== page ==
If you look at trains as a total system, the cost of stations is a major factor. By the time you build a system you have used so much fuel you can almost never catch up by virtue of the small savings the train provides.

    If you then consider that you still need the roads and cars to get to the station, then the overall advantage is vanishingly small.

    I like the train, and I use it occaionally. But if I had to pay the full cost for my rides, I wouldn’t: it would be far too expensive. The facts don’t show that it will save us much if any fuel, and it can never attract many riders without massive public support. It is perfectly OK with me if that is what we decide to do, but let’s do it based on the correct information.

    As for walking, it is certainly a good thing and most of us should do more. We should make walking safe and enjoyable where possible. But it most probably won’t reduce traffic congestion a bit. Local shops can never attract enough traffic to suppor the huge variety of goods we now enjoy, and people are unlikely to carry what they buy very far. We have been around and around on this issue, and this is the best information I can figure out.

    Some kinds of neighborhoods do exhibit slightly lower auto uses than others, but we cannot fixate on what the differences are. Two similar neighborhoods in different cities may have very different auto usage. Where there are many walkable amenities, people do walk more and use those amenities, but those are in addition to and not in place of their aut trips. While denser development does eventually lower the number of auto trips, the increased number of people means that the total number of trips still goes up and so does congestion: there are more miles of travel per square mile. As a result pollution is more concentrated where there are more people and more people are exposed to higher levels. Finally, because the congestion is greater in such places, even though there are fewer and shorter trips, more time and expense is consumed in travel. Public transit is almost always more than twice as slow as private auto.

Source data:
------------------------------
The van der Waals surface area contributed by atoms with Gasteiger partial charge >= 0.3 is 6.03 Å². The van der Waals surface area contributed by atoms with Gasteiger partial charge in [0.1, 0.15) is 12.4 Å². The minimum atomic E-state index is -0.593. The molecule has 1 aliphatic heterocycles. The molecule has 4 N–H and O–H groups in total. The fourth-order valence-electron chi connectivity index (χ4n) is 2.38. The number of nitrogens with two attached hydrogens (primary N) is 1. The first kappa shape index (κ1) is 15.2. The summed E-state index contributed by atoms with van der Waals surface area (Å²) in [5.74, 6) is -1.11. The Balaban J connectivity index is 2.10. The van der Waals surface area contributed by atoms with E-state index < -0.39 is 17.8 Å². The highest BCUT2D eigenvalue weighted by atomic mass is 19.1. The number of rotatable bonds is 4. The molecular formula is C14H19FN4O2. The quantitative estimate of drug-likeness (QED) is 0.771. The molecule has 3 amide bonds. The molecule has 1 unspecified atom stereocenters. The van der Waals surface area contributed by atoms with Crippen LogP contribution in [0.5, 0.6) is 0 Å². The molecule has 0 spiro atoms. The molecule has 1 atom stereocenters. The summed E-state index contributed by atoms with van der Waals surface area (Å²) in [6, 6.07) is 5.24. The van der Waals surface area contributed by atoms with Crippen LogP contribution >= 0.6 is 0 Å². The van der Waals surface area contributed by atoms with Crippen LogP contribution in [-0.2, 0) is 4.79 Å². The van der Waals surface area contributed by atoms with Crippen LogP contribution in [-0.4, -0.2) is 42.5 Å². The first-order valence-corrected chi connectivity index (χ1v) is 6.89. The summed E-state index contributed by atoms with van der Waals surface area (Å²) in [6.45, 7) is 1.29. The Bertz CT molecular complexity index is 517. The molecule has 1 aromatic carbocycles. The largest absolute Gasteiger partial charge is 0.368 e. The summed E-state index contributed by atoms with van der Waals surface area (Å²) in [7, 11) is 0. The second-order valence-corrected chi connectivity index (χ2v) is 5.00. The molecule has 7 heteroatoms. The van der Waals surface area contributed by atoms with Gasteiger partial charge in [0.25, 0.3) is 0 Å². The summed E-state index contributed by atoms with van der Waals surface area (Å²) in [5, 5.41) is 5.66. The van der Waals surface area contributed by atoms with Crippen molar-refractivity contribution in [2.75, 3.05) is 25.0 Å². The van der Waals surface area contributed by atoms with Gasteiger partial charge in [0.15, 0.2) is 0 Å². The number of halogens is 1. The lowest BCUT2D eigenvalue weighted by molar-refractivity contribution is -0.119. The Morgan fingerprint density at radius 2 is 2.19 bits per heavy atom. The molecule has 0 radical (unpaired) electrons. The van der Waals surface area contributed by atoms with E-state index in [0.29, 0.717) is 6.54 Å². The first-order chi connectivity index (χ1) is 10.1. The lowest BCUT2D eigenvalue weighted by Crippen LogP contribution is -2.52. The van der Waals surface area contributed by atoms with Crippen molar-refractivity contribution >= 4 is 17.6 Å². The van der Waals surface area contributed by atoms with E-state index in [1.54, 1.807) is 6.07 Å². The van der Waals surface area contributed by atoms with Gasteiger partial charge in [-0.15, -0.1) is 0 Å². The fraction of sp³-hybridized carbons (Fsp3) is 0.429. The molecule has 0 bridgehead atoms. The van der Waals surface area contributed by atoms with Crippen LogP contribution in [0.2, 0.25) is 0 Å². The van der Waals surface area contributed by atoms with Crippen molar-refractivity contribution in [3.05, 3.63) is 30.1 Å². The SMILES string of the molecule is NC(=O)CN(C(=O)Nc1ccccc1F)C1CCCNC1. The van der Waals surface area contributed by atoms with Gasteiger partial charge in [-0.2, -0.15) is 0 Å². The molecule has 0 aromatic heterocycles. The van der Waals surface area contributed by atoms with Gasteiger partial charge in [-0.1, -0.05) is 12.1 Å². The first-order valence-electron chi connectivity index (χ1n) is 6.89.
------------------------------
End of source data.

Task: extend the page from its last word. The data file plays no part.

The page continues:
So, walking is great, and it is true that clustering doesn’t really apply to the urban condition anyway, but we should not encourage walking on the basis that it willsolve our transportation problems: it is just not true.

  8. Andrea Epps Avatar
    Andrea Epps

    I don’t think there is a way to solve the transportation problems. I agree walking won’t have a significant impact. It would however have a slight impact. Maybe if all of the various aspects of transportation could play a more equal role, it would matter. I didn’t even mention busses. Unfortunately, they aren’t popular around here. In just less than 20 years, our population (Chesterfield) grew by 94% and the number of registered vehicles grew by 174%. That is why I support other methods of transportation. There isn’t any road funding…We have gotten into a mess where new development must be passed to pay for needed road improvements and new roads as well. That adds to the population and creates more congestion. I grew up driving through the HR Bay-Bridge Tunnel. Our traffic isn’t that bad…yet. However, we have a high accident rate and lots of country roads. (I prefer country roads; drivers have no choice but to slow down)
    We opened 288 and it is operating well above what was expected, already.
    Every book I have read on land use is clear in noting that if high rate residential growth is desired build a limited access roadway and grow rapidly you will. The problem comes when the remaining infrastructure isn’t properly timed.Some localities adopt a primary service area into their comprehensive plans. All new development must be inside the PSA. It directs growth and conserves land. That is wonderful in theory. It is only successful if the officials keep to the plan.